Mr. Granville was in the habit of
drinking wine, and the habit grew
upon him until he could not go with
out his brandy.
‘He was of a social disposition, and
in time it came to pass that he was of
ten grossly intoxicated. Os course,
under such circumstances, one or two
things must happen—the man must re
form, or must sink. Mr. Granville did
not reform, and ere many years he died
a drunkard’s death, leaving his family
in poverty and suffering.
‘Thomas, the son—four years older
than Mary—became dissipated, and at
the age of eighteen was killed in a
street fight in New York. Mrs. Gran •
ville survived hei sen but a few months
—absolutely dying, the doctor said, of
a broken heart.
•Poor Mary, thus left fatherless and
motherless, without brother or sister,
at the age of fifteen, was forced to earn
the bread she eat—and nobly has she
done it. If you know her. Charley,
you know one of the noblest women
that ever lived. But—what’s the mat
ter? Why, bless me, you look as pale
as a ghost.’
I struggled hard with myself, and
told Jack that I had swallowed a lot
of cigar smoke. I rose and opening
one of the casements, stepped out on
the balcony; where the fresh air re
, a [ate hour Jack departed for thy
chamber, I paced to and fro until long
after mid night. I could no longer
misunderstand the motives which had
actuated Mary, in rejecting my hand.
She knew that I was in the habit of
using wine, and or, that evening when
we met, she must have discovered that
1 drank enough to bring a false flush
to my cheek.
“Oh, my God!’ I ejaculated, -as I
sank into a chair, ‘I wonder not that
she refused to place her future life in
my keeping. She had suffered enough
trom the accursed cup. The night of
sorrow’ and dessolation has been long
upon her. She would be worse than
mad to take a husband, whose opening
path in life led towards the pit into
which the loved ones of other days
‘But,’ l asked myself, ‘why did she
not tell me the whole truth?’
I found no difficulty in answering
the question. She had shrunk from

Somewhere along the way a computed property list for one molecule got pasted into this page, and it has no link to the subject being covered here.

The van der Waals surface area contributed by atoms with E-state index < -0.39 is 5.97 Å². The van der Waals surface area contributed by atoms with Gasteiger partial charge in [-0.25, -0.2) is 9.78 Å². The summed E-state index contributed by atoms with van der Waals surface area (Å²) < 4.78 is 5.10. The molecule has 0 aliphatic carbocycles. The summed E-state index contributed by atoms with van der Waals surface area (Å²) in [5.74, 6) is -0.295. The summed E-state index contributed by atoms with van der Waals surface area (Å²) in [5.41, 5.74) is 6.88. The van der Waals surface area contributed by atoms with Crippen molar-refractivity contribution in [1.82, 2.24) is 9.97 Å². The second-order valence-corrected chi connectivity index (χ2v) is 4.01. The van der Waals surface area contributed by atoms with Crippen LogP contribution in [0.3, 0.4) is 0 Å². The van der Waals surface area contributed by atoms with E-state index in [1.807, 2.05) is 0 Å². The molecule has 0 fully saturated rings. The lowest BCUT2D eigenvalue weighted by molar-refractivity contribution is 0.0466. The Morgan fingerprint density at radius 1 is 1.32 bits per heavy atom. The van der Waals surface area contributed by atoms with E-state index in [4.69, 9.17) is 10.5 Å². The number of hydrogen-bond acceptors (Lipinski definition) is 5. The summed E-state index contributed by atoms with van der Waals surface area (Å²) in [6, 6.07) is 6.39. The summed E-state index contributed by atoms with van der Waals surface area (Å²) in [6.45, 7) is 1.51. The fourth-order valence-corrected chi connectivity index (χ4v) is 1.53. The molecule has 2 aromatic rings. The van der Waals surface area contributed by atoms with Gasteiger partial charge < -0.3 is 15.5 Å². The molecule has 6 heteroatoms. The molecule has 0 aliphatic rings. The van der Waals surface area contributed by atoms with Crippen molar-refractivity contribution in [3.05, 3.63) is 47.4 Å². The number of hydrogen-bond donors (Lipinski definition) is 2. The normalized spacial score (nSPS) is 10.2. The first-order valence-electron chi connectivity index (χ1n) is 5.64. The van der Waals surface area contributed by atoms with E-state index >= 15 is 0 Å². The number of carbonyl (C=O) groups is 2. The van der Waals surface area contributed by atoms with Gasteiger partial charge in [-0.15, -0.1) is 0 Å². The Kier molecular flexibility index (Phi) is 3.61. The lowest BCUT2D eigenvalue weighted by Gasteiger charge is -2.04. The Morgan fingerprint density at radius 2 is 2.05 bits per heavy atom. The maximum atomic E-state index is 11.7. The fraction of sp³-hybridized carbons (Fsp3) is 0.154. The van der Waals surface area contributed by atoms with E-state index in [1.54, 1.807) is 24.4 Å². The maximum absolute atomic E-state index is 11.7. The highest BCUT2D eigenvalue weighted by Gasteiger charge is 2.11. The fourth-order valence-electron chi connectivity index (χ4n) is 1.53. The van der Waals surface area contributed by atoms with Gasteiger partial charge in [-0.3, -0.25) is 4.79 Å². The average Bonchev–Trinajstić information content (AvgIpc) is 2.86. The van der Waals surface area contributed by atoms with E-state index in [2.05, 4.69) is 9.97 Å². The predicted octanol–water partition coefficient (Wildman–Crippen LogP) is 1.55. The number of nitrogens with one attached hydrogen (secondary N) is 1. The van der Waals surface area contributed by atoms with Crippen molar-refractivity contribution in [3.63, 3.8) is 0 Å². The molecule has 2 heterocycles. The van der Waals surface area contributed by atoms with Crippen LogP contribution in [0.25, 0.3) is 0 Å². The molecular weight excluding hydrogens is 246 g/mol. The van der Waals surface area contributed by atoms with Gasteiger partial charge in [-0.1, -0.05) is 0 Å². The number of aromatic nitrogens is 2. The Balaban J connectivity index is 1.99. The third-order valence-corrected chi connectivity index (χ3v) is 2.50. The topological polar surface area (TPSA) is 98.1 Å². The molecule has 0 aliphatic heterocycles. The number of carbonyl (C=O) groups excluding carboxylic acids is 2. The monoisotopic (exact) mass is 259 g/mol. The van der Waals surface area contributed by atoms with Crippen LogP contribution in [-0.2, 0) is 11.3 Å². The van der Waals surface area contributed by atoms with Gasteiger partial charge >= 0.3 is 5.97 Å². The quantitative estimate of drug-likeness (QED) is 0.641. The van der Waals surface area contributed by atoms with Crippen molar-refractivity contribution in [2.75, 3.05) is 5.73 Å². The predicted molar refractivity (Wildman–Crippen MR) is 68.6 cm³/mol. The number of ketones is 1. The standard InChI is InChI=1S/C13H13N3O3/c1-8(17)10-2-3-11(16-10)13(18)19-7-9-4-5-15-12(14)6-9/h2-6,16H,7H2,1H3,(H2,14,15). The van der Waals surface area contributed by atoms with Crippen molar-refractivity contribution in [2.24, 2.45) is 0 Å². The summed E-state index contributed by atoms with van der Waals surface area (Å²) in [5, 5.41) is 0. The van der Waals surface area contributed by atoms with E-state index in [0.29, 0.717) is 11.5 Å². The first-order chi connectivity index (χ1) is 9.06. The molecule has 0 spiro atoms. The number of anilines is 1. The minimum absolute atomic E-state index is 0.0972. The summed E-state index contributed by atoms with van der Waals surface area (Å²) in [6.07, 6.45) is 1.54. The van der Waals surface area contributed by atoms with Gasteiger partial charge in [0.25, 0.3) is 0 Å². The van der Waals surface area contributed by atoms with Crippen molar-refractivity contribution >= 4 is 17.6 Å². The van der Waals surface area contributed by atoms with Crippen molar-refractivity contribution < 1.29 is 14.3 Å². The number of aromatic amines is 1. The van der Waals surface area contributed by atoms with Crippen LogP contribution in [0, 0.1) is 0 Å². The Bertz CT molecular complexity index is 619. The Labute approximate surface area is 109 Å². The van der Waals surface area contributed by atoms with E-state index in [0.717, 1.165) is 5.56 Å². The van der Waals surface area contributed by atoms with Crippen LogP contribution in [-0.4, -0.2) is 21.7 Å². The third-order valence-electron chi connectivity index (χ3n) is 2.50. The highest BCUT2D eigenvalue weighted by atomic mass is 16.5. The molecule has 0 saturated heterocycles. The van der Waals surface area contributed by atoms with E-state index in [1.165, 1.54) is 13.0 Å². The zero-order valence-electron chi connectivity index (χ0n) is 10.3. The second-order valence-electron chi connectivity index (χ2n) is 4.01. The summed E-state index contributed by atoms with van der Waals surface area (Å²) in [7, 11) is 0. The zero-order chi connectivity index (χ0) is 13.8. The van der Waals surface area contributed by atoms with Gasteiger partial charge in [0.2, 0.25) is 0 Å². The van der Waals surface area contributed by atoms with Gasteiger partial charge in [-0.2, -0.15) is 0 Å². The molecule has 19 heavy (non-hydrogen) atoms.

wounding my feelings- I knew how
sensitive she was, and I knew she was
afraid of offending me. Perhaps she
thought me proud and head strong
enough te resent such liberty on her
part, and perhaps she imagined I might
look upon her as offering her hand in
consideration of my renouncing the
wine cup, and that I might spurn her
On Friday, Jack Stanton left me,
and, on Saturday evening, I called at
Mary’s boardinghouse, Mary herself
answered my summons. She started
when she saw me, and I saw her right
hand move quickly towards her heart.
“Mary, 4 I said, speaking calmly, for
I had a mighty strength of will to sup
port me, ‘I have not come to distress
you ; I have come as a friend, and
hunVbly ask that you will give me au
dience for a few moments.’
She w’ent into the parlor, and I fol
lowed her, closing the door behind
me ; and when we were alone, she set
the lamp on the table and motioned
me to a seat.
•No,’ said I, ‘I will n"t set down yet.
Give me your hand, Mary.’
Mechanically, she put forth her
Hands, and I took them in rav own.—
There was a wondering look in her
eyes, and a slight flash came to her
‘Mary,’ I continued, speaking slow
ly and softly, and I know that moisture
was gathering in my eyes, ‘you must
answer me one question. Answer it
as you please, and take my solemn
assurance that I ask it for your good.
Tell me, do you love me? No, no, —
do not take* your hands away yet.
Answer me if you can. Fear not —O
fear not; for I had rather go into end
less night than do you wrong. Teli
me, Mary, do you love me?’
‘I cannot speak falsely,’ she trem
blingly whispered; ‘for n»v own peace,
perhao* I love yon too well.'
‘Listen to me lor one moment,* l
added, drawing her near to roe, ‘when
I have told you that which I hav* to
tell, you shall be die judge.*
She did not strive to free her hands,
but looked up eagerly into my face,
and her eye beamed with a hopeful
‘Yon know Jack Stanton?* I said.
‘Yes,’ she replied.
‘He was my best friend when wo
were at college, and mv friendship ha*
not grown less. He came to see me
and told me the trials and sufferings